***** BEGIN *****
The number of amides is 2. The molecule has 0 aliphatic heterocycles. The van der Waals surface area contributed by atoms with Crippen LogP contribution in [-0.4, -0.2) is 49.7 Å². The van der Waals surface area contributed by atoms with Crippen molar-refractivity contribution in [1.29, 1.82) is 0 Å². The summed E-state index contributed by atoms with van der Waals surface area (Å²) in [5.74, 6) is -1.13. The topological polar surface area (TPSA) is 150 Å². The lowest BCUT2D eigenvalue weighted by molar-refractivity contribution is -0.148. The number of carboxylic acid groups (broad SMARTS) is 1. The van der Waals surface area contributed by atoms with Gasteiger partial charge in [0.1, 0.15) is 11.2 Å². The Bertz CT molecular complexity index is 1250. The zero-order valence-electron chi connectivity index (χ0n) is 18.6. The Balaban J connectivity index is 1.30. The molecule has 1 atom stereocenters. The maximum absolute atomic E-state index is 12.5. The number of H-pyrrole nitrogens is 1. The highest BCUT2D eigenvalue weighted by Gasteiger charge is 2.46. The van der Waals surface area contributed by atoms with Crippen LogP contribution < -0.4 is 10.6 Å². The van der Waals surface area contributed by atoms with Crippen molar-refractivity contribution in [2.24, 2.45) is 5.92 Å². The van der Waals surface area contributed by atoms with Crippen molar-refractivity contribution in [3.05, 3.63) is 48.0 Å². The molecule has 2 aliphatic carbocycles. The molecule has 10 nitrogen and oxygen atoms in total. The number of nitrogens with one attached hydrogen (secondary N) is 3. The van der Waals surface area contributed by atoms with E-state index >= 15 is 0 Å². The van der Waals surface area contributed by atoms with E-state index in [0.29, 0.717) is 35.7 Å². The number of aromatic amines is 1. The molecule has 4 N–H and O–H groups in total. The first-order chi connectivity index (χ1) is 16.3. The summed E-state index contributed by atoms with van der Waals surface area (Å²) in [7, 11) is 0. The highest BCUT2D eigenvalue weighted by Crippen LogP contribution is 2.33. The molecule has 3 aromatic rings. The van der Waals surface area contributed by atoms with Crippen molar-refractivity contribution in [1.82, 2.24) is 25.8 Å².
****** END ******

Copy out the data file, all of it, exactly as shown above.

The number of amides is 2. The molecule has 0 aliphatic heterocycles. The van der Waals surface area contributed by atoms with Crippen LogP contribution in [-0.4, -0.2) is 49.7 Å². The van der Waals surface area contributed by atoms with Crippen molar-refractivity contribution in [1.29, 1.82) is 0 Å². The summed E-state index contributed by atoms with van der Waals surface area (Å²) in [5.74, 6) is -1.13. The topological polar surface area (TPSA) is 150 Å². The lowest BCUT2D eigenvalue weighted by molar-refractivity contribution is -0.148. The number of carboxylic acid groups (broad SMARTS) is 1. The van der Waals surface area contributed by atoms with Gasteiger partial charge in [0.1, 0.15) is 11.2 Å². The Bertz CT molecular complexity index is 1250. The zero-order valence-electron chi connectivity index (χ0n) is 18.6. The Balaban J connectivity index is 1.30. The molecule has 1 atom stereocenters. The maximum absolute atomic E-state index is 12.5. The number of H-pyrrole nitrogens is 1. The highest BCUT2D eigenvalue weighted by Gasteiger charge is 2.46. The van der Waals surface area contributed by atoms with Crippen LogP contribution < -0.4 is 10.6 Å². The van der Waals surface area contributed by atoms with Crippen molar-refractivity contribution in [2.24, 2.45) is 5.92 Å². The van der Waals surface area contributed by atoms with Crippen molar-refractivity contribution in [3.05, 3.63) is 48.0 Å². The molecule has 2 aliphatic carbocycles. The molecule has 10 nitrogen and oxygen atoms in total. The number of nitrogens with one attached hydrogen (secondary N) is 3. The van der Waals surface area contributed by atoms with E-state index >= 15 is 0 Å². The van der Waals surface area contributed by atoms with E-state index in [0.29, 0.717) is 35.7 Å². The number of aromatic amines is 1. The molecule has 4 N–H and O–H groups in total. The first-order chi connectivity index (χ1) is 16.3. The summed E-state index contributed by atoms with van der Waals surface area (Å²) in [7, 11) is 0. The highest BCUT2D eigenvalue weighted by Crippen LogP contribution is 2.33. The molecule has 3 aromatic rings. The van der Waals surface area contributed by atoms with Crippen molar-refractivity contribution in [1.82, 2.24) is 25.8 Å².